Here's another example. When President Obama signed the American Recovery and Reinvestment Act into law on Feb. 19, Weather Tight, like most home improvement companies, had no idea anything like that legislation was coming. Within a day the company's sales and marketing managers sat down to find a way to link tax credits to window sales. "We had to figure out what was eligible and how we could promote it," marketing director Michelle Vincent says. Just as important was trying to come up with a new pricing structure that could accommodate a discount that matched, dollar-for-dollar, the homeowner's tax credit. By mid-March the promotion was launched, and it was "hugely successful," Vincent says.
Division of Labor
Weather Tight has grown quickly in this decade. It added salespeople, marketers, and products. For instance, five years ago, after a lot of research, the company entered the residential roofing market. Roofing became a key product for Weather Tight, at one point generating 18% of sales.
With six products, Weather Tight was better positioned to withstand the downturn than most home improvement companies. Small-ticket items such as gutter protection and attic insulation were in place when secured lending for home improvement projects began to diminish or disappear and bigger tickets like sunrooms became more difficult to sell.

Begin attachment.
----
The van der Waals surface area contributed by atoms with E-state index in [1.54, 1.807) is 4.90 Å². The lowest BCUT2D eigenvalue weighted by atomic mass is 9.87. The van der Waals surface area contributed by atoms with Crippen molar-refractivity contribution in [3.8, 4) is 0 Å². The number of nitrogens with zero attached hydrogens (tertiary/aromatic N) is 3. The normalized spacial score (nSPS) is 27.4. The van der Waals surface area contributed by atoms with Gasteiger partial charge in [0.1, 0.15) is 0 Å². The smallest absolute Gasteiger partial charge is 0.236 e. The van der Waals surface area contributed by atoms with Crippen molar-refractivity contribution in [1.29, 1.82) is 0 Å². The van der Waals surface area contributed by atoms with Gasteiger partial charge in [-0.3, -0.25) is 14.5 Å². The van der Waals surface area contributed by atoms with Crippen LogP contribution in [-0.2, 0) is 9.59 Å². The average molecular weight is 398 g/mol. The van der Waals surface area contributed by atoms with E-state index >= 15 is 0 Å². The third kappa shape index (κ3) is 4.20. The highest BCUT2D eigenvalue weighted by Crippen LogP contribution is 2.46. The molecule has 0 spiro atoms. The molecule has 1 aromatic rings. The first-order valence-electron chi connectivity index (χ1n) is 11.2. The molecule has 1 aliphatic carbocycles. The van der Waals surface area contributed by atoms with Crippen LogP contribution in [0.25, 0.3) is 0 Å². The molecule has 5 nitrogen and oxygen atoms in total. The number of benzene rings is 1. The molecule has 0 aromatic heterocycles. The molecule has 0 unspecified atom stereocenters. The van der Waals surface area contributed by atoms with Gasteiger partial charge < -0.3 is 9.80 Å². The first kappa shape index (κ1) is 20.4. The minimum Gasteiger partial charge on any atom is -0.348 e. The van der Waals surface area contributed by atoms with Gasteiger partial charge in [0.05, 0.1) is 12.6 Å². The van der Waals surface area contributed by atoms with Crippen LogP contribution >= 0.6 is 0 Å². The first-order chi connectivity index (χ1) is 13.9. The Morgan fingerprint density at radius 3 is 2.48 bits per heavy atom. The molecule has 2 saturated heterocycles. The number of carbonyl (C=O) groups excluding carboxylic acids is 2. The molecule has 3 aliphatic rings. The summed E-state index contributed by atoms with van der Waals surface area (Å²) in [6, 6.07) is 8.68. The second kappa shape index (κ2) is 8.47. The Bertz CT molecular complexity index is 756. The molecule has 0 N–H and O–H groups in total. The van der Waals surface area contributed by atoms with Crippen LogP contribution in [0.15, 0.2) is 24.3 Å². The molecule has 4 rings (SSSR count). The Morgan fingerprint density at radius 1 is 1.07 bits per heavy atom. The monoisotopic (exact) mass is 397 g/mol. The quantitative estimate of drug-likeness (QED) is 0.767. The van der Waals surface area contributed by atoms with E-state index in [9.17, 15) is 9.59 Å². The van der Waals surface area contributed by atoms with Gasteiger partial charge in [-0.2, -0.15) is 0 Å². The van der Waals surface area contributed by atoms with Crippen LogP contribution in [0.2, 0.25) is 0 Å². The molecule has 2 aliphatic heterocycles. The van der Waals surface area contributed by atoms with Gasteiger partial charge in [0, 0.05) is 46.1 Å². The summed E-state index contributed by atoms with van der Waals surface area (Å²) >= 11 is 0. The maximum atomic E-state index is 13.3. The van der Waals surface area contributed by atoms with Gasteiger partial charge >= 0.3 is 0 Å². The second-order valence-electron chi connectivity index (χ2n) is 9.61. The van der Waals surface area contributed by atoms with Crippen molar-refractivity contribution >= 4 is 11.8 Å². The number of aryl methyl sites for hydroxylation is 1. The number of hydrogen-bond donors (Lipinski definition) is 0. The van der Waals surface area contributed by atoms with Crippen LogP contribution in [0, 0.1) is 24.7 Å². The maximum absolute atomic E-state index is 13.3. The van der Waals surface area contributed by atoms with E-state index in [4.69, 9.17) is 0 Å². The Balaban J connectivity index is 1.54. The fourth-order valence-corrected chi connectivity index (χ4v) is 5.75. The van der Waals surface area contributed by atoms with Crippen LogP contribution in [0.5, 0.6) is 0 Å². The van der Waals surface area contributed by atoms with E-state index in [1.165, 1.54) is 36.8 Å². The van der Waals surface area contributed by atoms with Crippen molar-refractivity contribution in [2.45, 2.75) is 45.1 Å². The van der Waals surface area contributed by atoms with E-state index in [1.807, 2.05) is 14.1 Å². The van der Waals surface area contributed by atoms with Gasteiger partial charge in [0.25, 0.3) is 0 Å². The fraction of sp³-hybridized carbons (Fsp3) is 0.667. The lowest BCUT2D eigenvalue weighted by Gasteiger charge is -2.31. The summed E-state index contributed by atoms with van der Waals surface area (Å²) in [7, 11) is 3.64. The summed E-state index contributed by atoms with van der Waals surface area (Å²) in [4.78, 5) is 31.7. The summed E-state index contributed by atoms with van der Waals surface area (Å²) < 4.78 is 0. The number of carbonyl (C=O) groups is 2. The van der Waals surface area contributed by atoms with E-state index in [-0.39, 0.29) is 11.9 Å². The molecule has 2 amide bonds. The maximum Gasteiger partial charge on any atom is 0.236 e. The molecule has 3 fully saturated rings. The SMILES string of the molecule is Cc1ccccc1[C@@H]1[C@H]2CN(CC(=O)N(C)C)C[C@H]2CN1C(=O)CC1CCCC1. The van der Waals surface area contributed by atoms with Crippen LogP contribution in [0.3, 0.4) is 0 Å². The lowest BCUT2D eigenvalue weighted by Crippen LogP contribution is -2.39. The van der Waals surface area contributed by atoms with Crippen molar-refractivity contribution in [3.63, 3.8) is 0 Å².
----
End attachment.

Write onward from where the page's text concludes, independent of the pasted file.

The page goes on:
For years the company has generated most of its leads from face-to-face sources such as canvassing, sell-furnish-install programs, shows, and events. Marketing managers were able to hit their lead targets all through the downturn ? except in the dark days of last fall ? so sales held steady.
Though not everything the company has tried has worked, mostly it has met with success, and much of that's due to the fact that two people share the authority to make decisions. It's a big help to be able to separate and manage different parts of the business. "We have separate strengths but the same values," Colbert says.
Colbert, a one-time social worker, is good at systems development. Schulz, a star salesperson and sales manager, is "passionate" about sales. Colbert oversees production and administration. Schulz manages the three sales managers and the salesforce. Both owners play a role in marketing.
But with $14 million in sales, Weather Tight ? the largest home improvement company in Wisconsin ? is past the point when even two people who work well together can come up with all the plans and proposals to drive the business, especially in challenging times. "After 20 years," Schulz observes, "you don't get a lot of original ideas anymore."
So at the end of 2007 Schulz and Colbert formed the "Brain Trust." Vincent remembers that the idea grew out of a need to iron out frequent misunderstandings between marketing and sales. How better to do that than by putting managers in the same room to talk about lead flow, lead quality, and sales goals? The concept grew from there. "We were getting to the point where we had to make a lot of decisions but we didn't have a lot of guidance about how to make those decisions on our own," she says.
The Brain Trust consists of the two co-owners, the three sales managers, and marketing director Vincent. The group meets each Monday and Thursday for two hours, but meetings can and do run twice that long. "The company does better when we involve other key individuals in the decision-making," Schulz observes.